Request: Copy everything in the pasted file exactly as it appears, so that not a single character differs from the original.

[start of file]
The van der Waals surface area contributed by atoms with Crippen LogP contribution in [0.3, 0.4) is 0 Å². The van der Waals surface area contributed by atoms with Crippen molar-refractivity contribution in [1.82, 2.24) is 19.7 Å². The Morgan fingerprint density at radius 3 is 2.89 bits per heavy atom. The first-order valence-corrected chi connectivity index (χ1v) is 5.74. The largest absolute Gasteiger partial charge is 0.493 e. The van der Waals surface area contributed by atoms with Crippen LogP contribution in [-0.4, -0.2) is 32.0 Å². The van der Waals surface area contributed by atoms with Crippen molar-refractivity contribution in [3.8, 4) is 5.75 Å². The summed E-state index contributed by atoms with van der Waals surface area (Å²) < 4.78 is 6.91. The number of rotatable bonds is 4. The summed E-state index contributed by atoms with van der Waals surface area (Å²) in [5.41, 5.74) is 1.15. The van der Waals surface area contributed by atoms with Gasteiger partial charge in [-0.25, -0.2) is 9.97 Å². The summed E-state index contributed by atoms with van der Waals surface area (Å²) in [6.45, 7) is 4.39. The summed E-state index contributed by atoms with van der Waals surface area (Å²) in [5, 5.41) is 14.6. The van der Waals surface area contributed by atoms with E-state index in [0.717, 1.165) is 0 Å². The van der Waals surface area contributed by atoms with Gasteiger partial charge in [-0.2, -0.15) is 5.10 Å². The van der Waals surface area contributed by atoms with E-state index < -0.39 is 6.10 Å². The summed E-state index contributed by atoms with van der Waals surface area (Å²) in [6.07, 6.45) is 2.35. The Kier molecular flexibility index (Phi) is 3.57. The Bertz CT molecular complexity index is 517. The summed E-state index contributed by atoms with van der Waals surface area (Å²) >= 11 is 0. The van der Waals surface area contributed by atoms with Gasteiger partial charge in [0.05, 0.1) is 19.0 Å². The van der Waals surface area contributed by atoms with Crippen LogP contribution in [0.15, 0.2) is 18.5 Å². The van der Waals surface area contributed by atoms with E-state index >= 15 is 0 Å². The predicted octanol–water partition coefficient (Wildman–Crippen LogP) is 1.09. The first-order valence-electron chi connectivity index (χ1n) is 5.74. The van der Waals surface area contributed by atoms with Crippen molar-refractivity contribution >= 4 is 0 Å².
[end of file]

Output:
The van der Waals surface area contributed by atoms with Crippen LogP contribution in [0.3, 0.4) is 0 Å². The van der Waals surface area contributed by atoms with Crippen molar-refractivity contribution in [1.82, 2.24) is 19.7 Å². The Morgan fingerprint density at radius 3 is 2.89 bits per heavy atom. The first-order valence-corrected chi connectivity index (χ1v) is 5.74. The largest absolute Gasteiger partial charge is 0.493 e. The van der Waals surface area contributed by atoms with Crippen LogP contribution in [-0.4, -0.2) is 32.0 Å². The van der Waals surface area contributed by atoms with Crippen molar-refractivity contribution in [3.8, 4) is 5.75 Å². The summed E-state index contributed by atoms with van der Waals surface area (Å²) < 4.78 is 6.91. The number of rotatable bonds is 4. The summed E-state index contributed by atoms with van der Waals surface area (Å²) in [5.41, 5.74) is 1.15. The van der Waals surface area contributed by atoms with Gasteiger partial charge in [-0.25, -0.2) is 9.97 Å². The summed E-state index contributed by atoms with van der Waals surface area (Å²) in [6.45, 7) is 4.39. The summed E-state index contributed by atoms with van der Waals surface area (Å²) in [5, 5.41) is 14.6. The van der Waals surface area contributed by atoms with E-state index in [0.717, 1.165) is 0 Å². The van der Waals surface area contributed by atoms with Gasteiger partial charge in [-0.2, -0.15) is 5.10 Å². The van der Waals surface area contributed by atoms with E-state index < -0.39 is 6.10 Å². The summed E-state index contributed by atoms with van der Waals surface area (Å²) in [6.07, 6.45) is 2.35. The Kier molecular flexibility index (Phi) is 3.57. The Bertz CT molecular complexity index is 517. The summed E-state index contributed by atoms with van der Waals surface area (Å²) >= 11 is 0. The van der Waals surface area contributed by atoms with Gasteiger partial charge in [0.05, 0.1) is 19.0 Å². The van der Waals surface area contributed by atoms with Crippen LogP contribution in [0.15, 0.2) is 18.5 Å². The van der Waals surface area contributed by atoms with E-state index >= 15 is 0 Å². The predicted octanol–water partition coefficient (Wildman–Crippen LogP) is 1.09. The first-order valence-electron chi connectivity index (χ1n) is 5.74. The van der Waals surface area contributed by atoms with Crippen molar-refractivity contribution >= 4 is 0 Å².